Gatlin remains calm, describing Bolt as his biggest inspiration when training. “He gives me determination, gives me drive,” he says. “Competing against him is sink or swim. When I watch him run I see someone who's going to get it done physically and mentally. And he means I have to be on my A game at all times, as if I come out there not ready, he's gonna beat me hands down.”
As the hype slowly builds towards the 100m final, it's easy to wonder whether Gatlin finds himself getting angry at the almost universal support which Bolt draws, compared to the animosity he seems to face.
He disagrees. “What would me being angry achieve, what’s it gonna help?” he says. “It’s gonna help me be what? A better athlete? No. I just wanna show everybody on the track in my performances. I think I’ve done a pretty good job of that. Besides, ever since I came back, no sprinter I've raced has ever come up to me and said anything negative or given me crazy looks or anything like that. It’s always been, ‘Good to see you back’, ‘Nice to see you. Go out there and do what you have to do.’”
Many of the qualms people have with Gatlin relate to the fact that at 34, long over the hill by the standards of most sprinters, he's running the fastest times of his career, and appearing to get better and better. In contrast former rivals Tyson Gay and Asafa Powell, both a year younger, have long faded. Some have questioned whether the banned substances Gatlin consumed in 2006 are still aiding him.
“I’m 34 but I feel six years younger,” Gatlin explains. “You have to remember I was sitting out for four years. Instead of running fast year in, year out and having injuries and a few surgeries like Tyson or Asafa, I was able to rest my body, keep my mind open and basically come back like a rookie. And I changed my lifestyle. One thing I learned away from the track and field world is that athletes get away with a lot of stuff because we train every day. So we get into bad habits like eating late, eating the wrong kinds of food, going out and staying up late. You end up telling yourself, 'I'll feel ok tomorrow. I'll run off all that junk food, I'll run off all these candies and these sweets.' I eliminated all that from my diet and stuck to more vegetables, more fruit. I've eating and living cleaner and it's made me a far better athlete.”
Gatlin explains that even when winning Olympic and World gold medals from 2004-2005, he wasn't especially disciplined. “I would be on Xbox till about three in the morning,” he laughs, “I would sleep with that controller in my hand. I did that a lot, maybe even drinking at the weekend at times with friends, going out sometimes. But I've put that in the past. These days I'm in bed by 10.30 each night. It's crunch time for me, I haven't got many years left.”
Four years ago, Gatlin took bronze at London 2012 behind Bolt, running what was at the time a personal best of 9.79 seconds. The air of defiance which surrounded his medal celebrations that day antagonised the likes of former Olympic gold medallist Darren Campbell, who felt that he shouldn't have been in the race.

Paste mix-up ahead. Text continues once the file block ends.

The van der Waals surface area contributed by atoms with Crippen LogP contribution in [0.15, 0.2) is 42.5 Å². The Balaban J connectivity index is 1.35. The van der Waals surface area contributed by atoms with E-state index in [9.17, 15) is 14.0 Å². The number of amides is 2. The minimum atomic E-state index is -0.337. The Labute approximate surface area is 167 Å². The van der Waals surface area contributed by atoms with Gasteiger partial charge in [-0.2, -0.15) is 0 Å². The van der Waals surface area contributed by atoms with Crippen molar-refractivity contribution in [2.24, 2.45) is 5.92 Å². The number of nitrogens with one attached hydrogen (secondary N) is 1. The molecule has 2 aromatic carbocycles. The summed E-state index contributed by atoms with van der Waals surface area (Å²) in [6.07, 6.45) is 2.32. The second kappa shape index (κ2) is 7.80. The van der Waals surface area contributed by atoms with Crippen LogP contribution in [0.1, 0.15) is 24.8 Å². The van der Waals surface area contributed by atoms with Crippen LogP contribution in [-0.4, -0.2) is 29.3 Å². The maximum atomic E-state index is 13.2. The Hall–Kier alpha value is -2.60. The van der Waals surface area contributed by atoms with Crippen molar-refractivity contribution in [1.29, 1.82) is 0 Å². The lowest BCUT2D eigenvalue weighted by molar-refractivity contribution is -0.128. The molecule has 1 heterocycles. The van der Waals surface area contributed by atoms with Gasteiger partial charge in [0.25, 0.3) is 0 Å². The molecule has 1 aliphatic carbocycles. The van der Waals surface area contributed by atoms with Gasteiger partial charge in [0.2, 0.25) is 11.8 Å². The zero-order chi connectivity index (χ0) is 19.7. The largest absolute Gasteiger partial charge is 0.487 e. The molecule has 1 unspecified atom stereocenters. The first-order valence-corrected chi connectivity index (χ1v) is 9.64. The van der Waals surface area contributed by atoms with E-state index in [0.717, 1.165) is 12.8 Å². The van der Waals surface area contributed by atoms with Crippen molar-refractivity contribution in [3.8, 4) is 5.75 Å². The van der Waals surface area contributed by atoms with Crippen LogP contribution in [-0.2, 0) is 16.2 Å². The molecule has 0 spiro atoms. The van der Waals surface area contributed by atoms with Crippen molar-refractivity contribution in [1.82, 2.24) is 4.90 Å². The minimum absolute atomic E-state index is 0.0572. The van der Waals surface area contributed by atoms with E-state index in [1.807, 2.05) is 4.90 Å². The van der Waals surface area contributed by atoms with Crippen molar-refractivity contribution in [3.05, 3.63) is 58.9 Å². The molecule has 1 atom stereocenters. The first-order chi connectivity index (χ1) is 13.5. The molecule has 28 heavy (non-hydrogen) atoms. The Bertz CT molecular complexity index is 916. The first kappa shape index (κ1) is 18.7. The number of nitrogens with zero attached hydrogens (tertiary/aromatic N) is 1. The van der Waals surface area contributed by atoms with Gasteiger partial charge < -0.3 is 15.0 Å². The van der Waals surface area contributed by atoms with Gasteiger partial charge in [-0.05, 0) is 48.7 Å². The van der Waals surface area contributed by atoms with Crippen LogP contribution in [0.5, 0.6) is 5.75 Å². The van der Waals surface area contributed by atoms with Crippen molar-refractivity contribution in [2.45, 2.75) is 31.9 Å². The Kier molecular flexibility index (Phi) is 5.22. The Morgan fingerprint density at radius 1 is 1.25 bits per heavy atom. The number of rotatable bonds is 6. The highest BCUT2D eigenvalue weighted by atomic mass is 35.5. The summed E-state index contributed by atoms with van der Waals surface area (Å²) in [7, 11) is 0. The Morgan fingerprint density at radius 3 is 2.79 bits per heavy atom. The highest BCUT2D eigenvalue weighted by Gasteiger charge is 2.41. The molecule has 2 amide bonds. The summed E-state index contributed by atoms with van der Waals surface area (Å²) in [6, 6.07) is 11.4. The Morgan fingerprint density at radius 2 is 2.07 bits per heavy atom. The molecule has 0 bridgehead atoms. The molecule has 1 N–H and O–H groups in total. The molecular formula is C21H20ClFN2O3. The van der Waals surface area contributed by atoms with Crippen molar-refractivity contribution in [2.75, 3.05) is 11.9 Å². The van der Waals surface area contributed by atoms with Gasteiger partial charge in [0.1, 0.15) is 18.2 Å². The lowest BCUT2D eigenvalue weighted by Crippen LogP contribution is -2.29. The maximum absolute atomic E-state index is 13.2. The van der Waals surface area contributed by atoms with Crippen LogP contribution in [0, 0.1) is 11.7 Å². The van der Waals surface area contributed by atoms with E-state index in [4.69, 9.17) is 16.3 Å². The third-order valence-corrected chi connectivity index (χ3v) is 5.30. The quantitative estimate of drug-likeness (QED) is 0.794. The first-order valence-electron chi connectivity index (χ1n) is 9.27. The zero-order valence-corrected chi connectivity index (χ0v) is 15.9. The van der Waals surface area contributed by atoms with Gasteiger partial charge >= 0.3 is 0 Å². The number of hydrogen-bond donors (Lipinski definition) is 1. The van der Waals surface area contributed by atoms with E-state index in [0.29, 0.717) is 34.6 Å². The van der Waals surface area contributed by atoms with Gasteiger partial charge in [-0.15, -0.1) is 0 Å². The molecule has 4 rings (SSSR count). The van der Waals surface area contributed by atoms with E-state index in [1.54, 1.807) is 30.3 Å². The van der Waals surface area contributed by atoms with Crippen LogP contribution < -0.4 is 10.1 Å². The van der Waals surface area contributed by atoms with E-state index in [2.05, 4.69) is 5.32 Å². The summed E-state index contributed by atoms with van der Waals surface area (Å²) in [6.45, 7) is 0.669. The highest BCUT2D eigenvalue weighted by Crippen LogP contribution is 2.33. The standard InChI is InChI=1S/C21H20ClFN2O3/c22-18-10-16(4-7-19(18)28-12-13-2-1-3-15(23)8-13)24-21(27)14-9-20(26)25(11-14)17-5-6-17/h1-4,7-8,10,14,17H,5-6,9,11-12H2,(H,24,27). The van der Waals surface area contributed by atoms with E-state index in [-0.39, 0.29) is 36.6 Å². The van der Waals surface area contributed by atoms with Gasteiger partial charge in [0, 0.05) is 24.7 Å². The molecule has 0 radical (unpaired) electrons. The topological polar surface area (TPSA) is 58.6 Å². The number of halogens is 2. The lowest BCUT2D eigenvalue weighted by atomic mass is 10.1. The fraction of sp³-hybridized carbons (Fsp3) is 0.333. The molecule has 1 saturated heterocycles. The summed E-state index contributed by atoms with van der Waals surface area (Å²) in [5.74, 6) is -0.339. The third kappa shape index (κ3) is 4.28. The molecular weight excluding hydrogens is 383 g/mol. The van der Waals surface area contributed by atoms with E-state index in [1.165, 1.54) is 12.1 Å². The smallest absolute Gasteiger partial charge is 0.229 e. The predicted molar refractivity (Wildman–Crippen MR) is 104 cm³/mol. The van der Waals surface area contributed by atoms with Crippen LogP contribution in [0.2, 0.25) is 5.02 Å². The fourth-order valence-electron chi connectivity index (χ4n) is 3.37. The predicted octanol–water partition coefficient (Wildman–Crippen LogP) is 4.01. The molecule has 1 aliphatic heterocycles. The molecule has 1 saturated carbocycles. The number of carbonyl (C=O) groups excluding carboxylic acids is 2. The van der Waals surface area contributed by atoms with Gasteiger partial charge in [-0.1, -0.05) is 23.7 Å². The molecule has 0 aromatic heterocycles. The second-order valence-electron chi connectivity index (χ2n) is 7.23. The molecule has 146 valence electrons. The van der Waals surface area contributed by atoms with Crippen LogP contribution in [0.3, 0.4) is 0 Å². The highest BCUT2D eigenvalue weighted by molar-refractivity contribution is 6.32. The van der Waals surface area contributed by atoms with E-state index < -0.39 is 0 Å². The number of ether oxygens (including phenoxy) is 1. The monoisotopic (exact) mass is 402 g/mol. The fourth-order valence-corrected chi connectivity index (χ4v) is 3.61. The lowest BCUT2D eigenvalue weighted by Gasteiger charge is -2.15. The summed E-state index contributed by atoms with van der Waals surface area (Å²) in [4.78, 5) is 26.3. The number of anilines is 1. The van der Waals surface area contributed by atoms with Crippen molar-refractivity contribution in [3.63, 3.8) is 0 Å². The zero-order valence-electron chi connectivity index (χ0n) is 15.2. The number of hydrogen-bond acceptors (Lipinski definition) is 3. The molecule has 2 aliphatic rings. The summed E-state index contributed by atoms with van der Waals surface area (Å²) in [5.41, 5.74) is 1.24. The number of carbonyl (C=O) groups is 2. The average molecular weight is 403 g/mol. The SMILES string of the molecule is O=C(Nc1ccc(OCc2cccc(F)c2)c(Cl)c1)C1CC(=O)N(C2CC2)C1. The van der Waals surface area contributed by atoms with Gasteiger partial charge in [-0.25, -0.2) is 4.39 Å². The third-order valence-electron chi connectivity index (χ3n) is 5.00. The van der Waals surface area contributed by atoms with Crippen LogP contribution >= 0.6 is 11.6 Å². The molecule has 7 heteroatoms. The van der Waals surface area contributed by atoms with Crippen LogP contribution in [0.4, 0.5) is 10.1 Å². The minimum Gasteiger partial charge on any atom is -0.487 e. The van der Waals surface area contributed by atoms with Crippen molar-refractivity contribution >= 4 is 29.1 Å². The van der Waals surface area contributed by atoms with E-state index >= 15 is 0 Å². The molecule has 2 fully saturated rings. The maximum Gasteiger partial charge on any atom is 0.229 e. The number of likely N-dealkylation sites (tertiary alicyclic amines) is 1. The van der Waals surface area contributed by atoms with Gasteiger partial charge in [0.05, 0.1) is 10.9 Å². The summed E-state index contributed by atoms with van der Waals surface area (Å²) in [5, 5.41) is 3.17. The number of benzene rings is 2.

Gatlin says he wishes people would focus on what he believes is a story of resilience. “I’m a competitor,” he says. “I’ve always known I’m a good runner at heart and I just use that. I see someone like Bolt running certain times and I want to push myself, and go out there and be better than them. And I've come so far since I returned in 2010. I've shown so much toughness. I didn’t make the World finals for Daegu in 2011 but I went out there and ran with frostbitten Achilles on both sides.
"In 2012 I won the Olympic trials, and I came and got a bronze medal. I've won indoor world titles with the same time I ran as a rookie. The past three years I've got double silver at two World Championships. When I came back, I think a lot of people thought I wouldn't make it to a championships again and instead I've gotten better and better every year. That’s all I’m focusing on, being a better Justin and not worrying what other people think about me.”
In the coming week, Gatlin will need to switch on the tunnel vision as he aims to block out the portrayals which will once again depict Bolt as the conquering hero and Gatlin as the archetypal pantomime villain, his name blackened by an offence he still insists he didn't commit. It's easy to wonder how he deals with the knowledge that most will never believe his version of those events ten years ago.
“I think all the people who stood by me during my adversity, like my parents, those are the people I really care about and if they're ok with the person I am today,” he says. “My family has been such a rock for me. They don't have an athletic background at all so to deal with all the propaganda and watch their own child suffer the way I have, they've done an amazing job. When I was at my lowest, they were there to help and guide me. They told me to try and stay focused, do what my God-given talent says, stay in shape and when I was able to return, go back out there and run for my life.
Independent News Service